A tale of friendship betrayed unfolds at woman's murder trial

March 05, 1994|By Sheridan Lyons | Sheridan Lyons,Sun Staff Writer

Booking Officer Ray Bryant said he was only joking last April when he told the quiet woman who wanted to surrender to him, "It's not like you're an ax murderer."

But then "she said she had killed somebody," he told a Baltimore County jury yesterday. It was a first in his 24 years as a policeman.

The woman was Dionne C. Brooks -- now on trial charged with murder in the beating death of 52-year-old Margaret Mae "Peggy" Kobik at the victim's apartment in Woodlawn last April 16. Mrs. Kobik had taken in the homeless Ms. Brooks after Mrs. Kobik's son befriended Ms. Brooks in a drug-rehabilitation program.

Prosecutors are seeking the death penalty, alleging that Mrs. Kobik was murdered with premeditation and during a robbery -- and making the 27-year-old defendant the first woman in the Baltimore area to be charged with capital murder in a decade, according to the public defender's office. She has raised an insanity defense.

Assistant State's Attorney Isaiah Dixon III told the Circuit Court jury in his opening statement yesterday that Ms. Brooks stayed on with Mrs. Kobik in her Lesada Drive apartment even after Mrs. Kobik's son, Sampson N. Goodwin, decided to move out.

Apparently upset that Friday because Mr. Goodwin was moving, Mrs. Kobik and Ms. Brooks "decided to drown their sorrows," the prosecutor said. According to the autopsy, the victim had a .21 blood-alcohol level -- twice the legal standard for intoxication.

The prosecutor said Ms. Brooks watched Mrs. Kobik use her ATM card to get cash when they went to buy wine and beer, and memorized the victim's identification number. "At some point, the defendant picked up the empty wine bottle and struck Mrs. Kobik in the face with it," he said. "She also took an extension cord and wrapped it around her neck." Then, taking a 14-inch carpenter's plane from Mr. Goodwin's tool bucket, Ms. Brooks struck Mrs. Kobik at least 25 times, fracturing her skull, Mr. Dixon said..

Mr. Goodwin, 33, of West Palm Beach, Fla., said he returned home that Sunday afternoon and found his mother dead in a pool of blood.

"I checked the apartment to see if Dionne was hurt," he testified. rTC When he found that she had gone, he gave police her name.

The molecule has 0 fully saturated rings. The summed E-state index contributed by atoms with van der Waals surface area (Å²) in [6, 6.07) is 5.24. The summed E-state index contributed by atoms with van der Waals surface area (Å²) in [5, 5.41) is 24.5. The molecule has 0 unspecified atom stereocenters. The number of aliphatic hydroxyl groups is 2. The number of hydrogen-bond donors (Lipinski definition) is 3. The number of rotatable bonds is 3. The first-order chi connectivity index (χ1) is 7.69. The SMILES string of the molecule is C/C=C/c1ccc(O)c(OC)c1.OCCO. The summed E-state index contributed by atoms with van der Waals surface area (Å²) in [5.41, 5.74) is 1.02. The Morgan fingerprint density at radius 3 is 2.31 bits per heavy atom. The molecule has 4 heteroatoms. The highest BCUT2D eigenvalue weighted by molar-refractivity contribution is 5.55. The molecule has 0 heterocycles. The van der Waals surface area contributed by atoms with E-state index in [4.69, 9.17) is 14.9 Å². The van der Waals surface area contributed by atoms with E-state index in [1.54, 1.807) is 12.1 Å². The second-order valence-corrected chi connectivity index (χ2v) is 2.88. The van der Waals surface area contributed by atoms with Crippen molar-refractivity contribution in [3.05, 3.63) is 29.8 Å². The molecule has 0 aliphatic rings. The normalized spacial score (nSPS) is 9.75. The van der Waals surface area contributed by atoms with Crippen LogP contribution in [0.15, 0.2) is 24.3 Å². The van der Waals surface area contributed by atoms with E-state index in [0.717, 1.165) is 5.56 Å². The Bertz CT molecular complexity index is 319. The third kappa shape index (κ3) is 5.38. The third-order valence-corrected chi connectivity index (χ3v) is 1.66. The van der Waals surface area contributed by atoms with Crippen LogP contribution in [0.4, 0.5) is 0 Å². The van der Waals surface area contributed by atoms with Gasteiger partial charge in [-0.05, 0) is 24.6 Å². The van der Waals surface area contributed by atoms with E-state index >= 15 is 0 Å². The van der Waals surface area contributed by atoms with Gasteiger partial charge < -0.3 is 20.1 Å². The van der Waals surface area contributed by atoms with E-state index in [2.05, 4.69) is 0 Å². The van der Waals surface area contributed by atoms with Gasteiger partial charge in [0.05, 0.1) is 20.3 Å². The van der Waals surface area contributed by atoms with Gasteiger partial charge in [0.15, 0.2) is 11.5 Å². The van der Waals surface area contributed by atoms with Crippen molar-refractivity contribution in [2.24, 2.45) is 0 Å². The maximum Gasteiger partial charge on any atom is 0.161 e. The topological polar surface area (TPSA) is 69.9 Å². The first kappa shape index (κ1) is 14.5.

Mr. Goodwin said he and the defendant had become friends when they were in a rehabilitation program at Carroll County General Hospital. When they were discharged, he said, "She didn't want to go back to the streets, so I offered her a place to stay." When she fled, Ms. Brooks took rings and necklaces from Mrs. Kobik, along with a television set, a wallet and ATM card, and Mr. Goodwin's paycheck, Mr. Dixon said. Before she surrendered on April 20, she pawned three rings and used the ATM card to get $160, he said.

In her opening statement, Assistant Public Defender Gayle Robinson told the jury, "Dionne Chevelle Brooks did kill Mrs. Kobik . . . but [is] not criminally responsible."

According to her lawyer, Ms. Brooks was physically and sexually abused at home and went to live on the street at 15. She suffers from mental illness, with a tendency toward paranoia and chronic depression, and a drug and alcohol addiction that intensifies her mental problems, Ms. Robinson said. She had been hospitalized 10 times -- most recently when she met Mr. Goodwin. "The theft was an afterthought," Ms. Robinson said. She said the brutality of the killing shows an uncontrollable rage, not premeditation.

Deputy Chief Medical Examiner Ann Dixon testified, "It is kind of a crime of passion type -- a lot of rage involved. What I would characterize as overkill."

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